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Stock borrowing costs


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7 hours ago, Ranks007 said:

Does anyone know how the stock borrowing costs are calculated on say Qantas when you short via cfds..

Hi @Ranks007,

You can find how the borrowing cost on this page here.

LIBOR is calculated according to the currency of the underlying instrument.

If you’re long, you pay LIBOR (or the equivalent interbank rate). If you’re short, you receive it.

 

Formula: Number of contracts x value per contract x price x (2.5%* +/- LIBOR%*) ÷ 360

Example:

1) You’re long 1500 contracts on Commonwealth Bank of Australia
The contract value is AUD 1
The closing price is 83.90
The 1-month AUD LIBOR rate is 1.89%

Cost = 1500 x 1 x 83.90 x (2.5% + 1.89%) ÷ 360

= A$125,850 x 4.39% ÷ 360

= A$15.35 overnight charge

2) Imagine you’re short 2 contracts on the US Tech 100. The contract value is $20.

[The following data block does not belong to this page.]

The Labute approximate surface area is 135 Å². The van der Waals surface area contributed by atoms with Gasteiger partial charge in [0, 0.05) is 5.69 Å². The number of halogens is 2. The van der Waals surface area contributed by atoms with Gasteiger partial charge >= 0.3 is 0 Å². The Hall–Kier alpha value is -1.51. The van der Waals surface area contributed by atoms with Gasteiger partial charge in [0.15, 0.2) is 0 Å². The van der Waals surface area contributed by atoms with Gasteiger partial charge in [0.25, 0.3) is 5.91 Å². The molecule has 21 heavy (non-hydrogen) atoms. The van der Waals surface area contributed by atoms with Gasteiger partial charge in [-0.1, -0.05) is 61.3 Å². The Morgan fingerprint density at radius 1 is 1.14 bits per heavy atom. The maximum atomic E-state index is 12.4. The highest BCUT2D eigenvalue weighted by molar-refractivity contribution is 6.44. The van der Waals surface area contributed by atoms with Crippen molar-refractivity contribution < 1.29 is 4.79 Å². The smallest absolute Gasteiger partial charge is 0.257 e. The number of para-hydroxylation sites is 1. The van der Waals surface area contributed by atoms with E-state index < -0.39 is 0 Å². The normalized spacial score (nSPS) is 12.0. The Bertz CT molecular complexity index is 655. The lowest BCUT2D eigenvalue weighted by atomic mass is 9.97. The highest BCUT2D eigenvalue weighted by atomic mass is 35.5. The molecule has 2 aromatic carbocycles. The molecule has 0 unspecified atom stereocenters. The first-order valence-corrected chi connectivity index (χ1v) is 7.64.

The 10:00 PM (UK time) price is 13200.00. The 1-month US LIBOR rate* is 0.11%. Our admin fee is 2.5% annually.

Cost = 2 x $20 x 13200 x (2.5% - 0.11%) ÷ 360 = $528,000 x 2.39% ÷ 360 = $35.05 overnight charge.

*We use US LIBOR and the 360-day divisor since you're trading the US index in USD

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I hope that it helps !

All the best - Arvin

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Hi Alvin,

Thanks for the reply.

I understand the carry/libor costs but I’m trying to understand the stock borrowing costs (seperate to carry/lib or)

I recently shorted 6000 qantas cfds and was charged $2.13 over a weekend period for “stock borrowing”

I dont care about the amount charged but I’m just trying to understand this particular algorithm..

Kind Regards

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Hi @Ranks007

Thanks for the question

Daily borrow cost is calculated as follows:

Borrow Cost = Number of shares x Price x Borrow Premium(%)/ 365

I see that you were charged for 3 days because you held the position through a weekend. The borrow premium as it stands on Qantas is 0.9%. I hope this helps in reconciling the charge. 

Many thanks

Anda

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